We want to address the recent bank failures and the regional bank turmoil that has dominated the
headlines over the last 72 hours. Last Friday, liquidity concerns resulted in the failure of Silicon Valley
Bank, the second largest collapse in U.S. History, behind Washington Mutual in 2008. This collapse was
proceeded by the collapse of Silver Gate Capital earlier in the week and Signature Bank last night. I will
discuss each of these failures briefly and then share our thoughts on how this plays out as we go
forward for both the financial sector and the broader U.S. equity markets.

What happened and why?

Before we discuss the bank failures, I want to first revisit the events that occurred earlier in the week
when Chairman Powell testified before Congress. It was his testimony that originally rattled the markets
as he discussed the Federal Reserve raising rates faster than had been anticipated. His hawkish tenor
indicated that rates could advance another 1% to 1.25% above the current level. This pace of rate
increase had not been factored into the markets and drove much of the early week volatility. While
inflation and rising rates is its own unique challenge, we cannot ignore the interplay this has had on the
recent bank failures. Before we look at the policy response, lets quickly touch on each bank.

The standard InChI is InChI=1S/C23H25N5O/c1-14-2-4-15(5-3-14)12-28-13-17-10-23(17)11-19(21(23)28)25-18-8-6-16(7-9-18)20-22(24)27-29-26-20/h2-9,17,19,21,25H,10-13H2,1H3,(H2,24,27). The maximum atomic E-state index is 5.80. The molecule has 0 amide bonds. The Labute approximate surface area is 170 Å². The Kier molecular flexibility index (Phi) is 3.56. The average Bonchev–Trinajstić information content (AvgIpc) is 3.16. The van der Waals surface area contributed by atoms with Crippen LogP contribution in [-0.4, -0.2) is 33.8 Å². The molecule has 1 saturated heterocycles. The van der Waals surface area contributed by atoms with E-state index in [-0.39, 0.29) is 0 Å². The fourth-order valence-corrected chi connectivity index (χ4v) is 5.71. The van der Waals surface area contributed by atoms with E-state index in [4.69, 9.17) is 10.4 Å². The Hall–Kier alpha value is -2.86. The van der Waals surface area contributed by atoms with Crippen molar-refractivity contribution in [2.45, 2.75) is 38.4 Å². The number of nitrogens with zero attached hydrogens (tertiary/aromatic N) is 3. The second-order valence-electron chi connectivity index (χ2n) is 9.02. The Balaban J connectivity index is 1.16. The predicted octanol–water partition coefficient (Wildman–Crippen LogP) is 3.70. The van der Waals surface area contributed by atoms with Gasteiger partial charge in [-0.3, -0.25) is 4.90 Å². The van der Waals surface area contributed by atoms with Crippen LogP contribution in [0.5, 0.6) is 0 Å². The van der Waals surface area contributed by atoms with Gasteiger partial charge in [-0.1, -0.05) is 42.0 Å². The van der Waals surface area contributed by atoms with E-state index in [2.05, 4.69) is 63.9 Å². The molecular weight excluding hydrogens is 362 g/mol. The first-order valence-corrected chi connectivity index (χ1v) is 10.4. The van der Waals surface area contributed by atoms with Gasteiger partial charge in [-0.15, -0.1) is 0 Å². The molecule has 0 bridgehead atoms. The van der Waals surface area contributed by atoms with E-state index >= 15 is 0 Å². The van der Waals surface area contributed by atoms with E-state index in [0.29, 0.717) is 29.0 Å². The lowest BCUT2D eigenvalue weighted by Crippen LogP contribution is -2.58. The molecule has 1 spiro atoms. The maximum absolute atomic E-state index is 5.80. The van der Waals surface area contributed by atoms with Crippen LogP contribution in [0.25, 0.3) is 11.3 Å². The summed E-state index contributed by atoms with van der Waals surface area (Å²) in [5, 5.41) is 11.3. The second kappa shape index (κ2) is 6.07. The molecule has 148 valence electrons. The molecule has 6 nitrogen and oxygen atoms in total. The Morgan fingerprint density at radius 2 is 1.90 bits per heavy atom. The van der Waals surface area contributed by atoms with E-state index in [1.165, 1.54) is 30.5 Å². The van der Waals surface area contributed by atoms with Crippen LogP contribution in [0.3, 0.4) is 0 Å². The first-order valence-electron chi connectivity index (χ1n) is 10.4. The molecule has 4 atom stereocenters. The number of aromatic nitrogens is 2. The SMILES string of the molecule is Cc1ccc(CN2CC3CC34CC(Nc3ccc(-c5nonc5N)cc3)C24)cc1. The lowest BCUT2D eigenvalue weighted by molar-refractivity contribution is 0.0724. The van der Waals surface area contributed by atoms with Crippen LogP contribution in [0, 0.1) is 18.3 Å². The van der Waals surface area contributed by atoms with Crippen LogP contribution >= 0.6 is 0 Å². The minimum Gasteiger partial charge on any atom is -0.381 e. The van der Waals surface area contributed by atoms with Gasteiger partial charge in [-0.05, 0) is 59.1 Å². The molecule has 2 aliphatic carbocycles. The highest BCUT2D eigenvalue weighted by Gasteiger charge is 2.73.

Silver Gate and Signature Bank – Both of these banks were involved in the crypto space but in different
ways. Silver Gate was a crypto lender and the collapse in Bitcoin and the failures of FTX put tremendous
pressure on the bank. Signature bank predominantly a real estate lending bank but had a concentrated
focus on holding cryptocurrency deposits. These deposit holders had values well above the FDIC
insurance level of $250,000 and become concerned with the safety of their deposits. In fact, almost
100% of Signatures deposits were uninsured which left the bank very exposed as outflows begin. These
two banks were niche lenders with limited diversification. I don’t think their failures should be a
foreshadowing of a systemic problem.

Silicon Valley Bank (SVB) was larger and different but also had a narrow scope in lending to start-ups
particularly, in the tech space. This space exploded during the pandemic with well-funded venture
capital money. Roughly 86% of SVB deposits were above the $250,000 insured level which also made
them vulnerable to withdrawals. SVB saw an explosion in deposits during the tech boon (2020 and
2021) that outpaced the banks customer loan demand, so they ended up investing a significant amount
of these deposits in long-term government bonds. While these investments did not have credit risk
there was a great deal of interest rate and duration risk. When interest rates started increasing it
reduced the value of their bond investments. This coupled with the slow down in the tech space and
lack of venture capital funding led many of these start-ups to dip into their cash reserves. These net
drawdowns forced the bank to sell their bonds at losses which ultimately spiraled into a run on the

What was the government’s response?

The U.S. Government took decisive action over the weekend to halt a potential banking crisis known as a